When I read of criminal cases in the news, it seems like the defendants routinely plead innocent even when the evidence against them is overwhelming and conviction seems like a near certainty. Why do they do this?

The possible explanations I could think of:

(1) Judges like the attention so they give pretty much the same sentences no matter to encourage long trials that "justify" the judge's employment. In other judges are not rewarded for processing cases faster so they have no incentive to discourage pointless trials.

(2) Defense attorneys encourage defendants to plead innocent because the attorney will make more money from a trial than a guilty plea.

(3) Defense attorneys like the publicity they get from high-profile trials.

(4) Sentencing guidelines result in more or less the same sentences no matter what, so the defendant may as well plead innocent, since he has nothing to lose.

(5) Defendants plead innocent out of desparation.

(6) Defendants are always absurdly over-charged, so they are hoping to get found innocent of some of the crazier charges.

Obviously these are just some of the explanations. Anybody got insight on this?

  • 2
    law.stackexchange.com/q/4845/3851 "about 95-97% of defendants do plead guilty, but only after pleading not guilty first."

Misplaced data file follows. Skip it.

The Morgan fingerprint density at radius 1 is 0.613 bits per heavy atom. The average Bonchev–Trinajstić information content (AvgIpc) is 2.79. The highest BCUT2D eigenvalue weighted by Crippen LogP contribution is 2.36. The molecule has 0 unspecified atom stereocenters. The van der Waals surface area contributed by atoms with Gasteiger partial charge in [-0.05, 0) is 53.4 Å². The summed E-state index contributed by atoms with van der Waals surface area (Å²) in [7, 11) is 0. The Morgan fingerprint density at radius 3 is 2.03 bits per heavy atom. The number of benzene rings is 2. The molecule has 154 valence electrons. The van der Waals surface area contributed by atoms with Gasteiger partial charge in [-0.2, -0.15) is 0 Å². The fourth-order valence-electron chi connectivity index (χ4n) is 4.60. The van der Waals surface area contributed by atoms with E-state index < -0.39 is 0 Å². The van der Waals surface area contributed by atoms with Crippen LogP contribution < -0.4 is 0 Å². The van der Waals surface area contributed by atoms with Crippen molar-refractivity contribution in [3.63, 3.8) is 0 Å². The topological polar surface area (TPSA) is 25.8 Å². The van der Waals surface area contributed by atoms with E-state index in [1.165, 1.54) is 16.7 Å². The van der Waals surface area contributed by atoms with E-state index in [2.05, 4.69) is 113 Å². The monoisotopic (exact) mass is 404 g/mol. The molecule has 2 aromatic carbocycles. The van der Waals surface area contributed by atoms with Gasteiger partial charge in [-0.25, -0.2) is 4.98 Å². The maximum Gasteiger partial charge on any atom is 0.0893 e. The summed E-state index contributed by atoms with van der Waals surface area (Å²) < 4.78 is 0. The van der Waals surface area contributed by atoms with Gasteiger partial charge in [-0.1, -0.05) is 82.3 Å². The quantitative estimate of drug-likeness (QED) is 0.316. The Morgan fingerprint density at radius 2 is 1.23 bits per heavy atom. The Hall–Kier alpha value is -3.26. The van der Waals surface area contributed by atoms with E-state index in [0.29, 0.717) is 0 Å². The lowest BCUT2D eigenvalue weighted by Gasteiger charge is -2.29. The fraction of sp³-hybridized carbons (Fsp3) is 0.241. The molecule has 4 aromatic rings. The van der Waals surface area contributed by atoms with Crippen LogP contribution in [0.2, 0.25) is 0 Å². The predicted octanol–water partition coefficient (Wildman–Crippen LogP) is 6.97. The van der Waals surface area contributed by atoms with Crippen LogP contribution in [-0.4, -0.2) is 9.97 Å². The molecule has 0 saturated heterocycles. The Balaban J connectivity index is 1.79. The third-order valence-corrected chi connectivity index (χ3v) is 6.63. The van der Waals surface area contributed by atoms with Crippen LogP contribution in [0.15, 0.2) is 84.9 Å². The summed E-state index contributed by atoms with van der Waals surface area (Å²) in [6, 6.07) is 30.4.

– user3851
    Apr 15 '16 at 0:41
  • 4
    You missed option 7: you read about incidents that go to trial more than those that get a plea.
    – cpast
    Apr 15 '16 at 2:55

The first step in the judicial process is arraignment. That's where the bail is set. You can plead guilty right there. Either you can get sentence then there or (for more serious crimes) there is a later hearing.

It's extremely rare to plead guilty at an arraignment. At that point you don't even know the evidence against you. If someone represented by the PD pleads guilty at that point, the judge is going to raise an eyebrow.

Thus, nearly everyone pleads not guilty (to start with at least). Nearly everyone charged pleads guilty later on down the line.


The main reason is that, if that criminal plead not guilty in the first trial, and the judgement entered against him, he can appeal conviction and sentence. If he plead guilty, he cannot appeal against conviction but can only appeal against sentence. Therefore, to ensure a chance of setting aside judgement, they will normally plead not guilty as advised by the solicitor.

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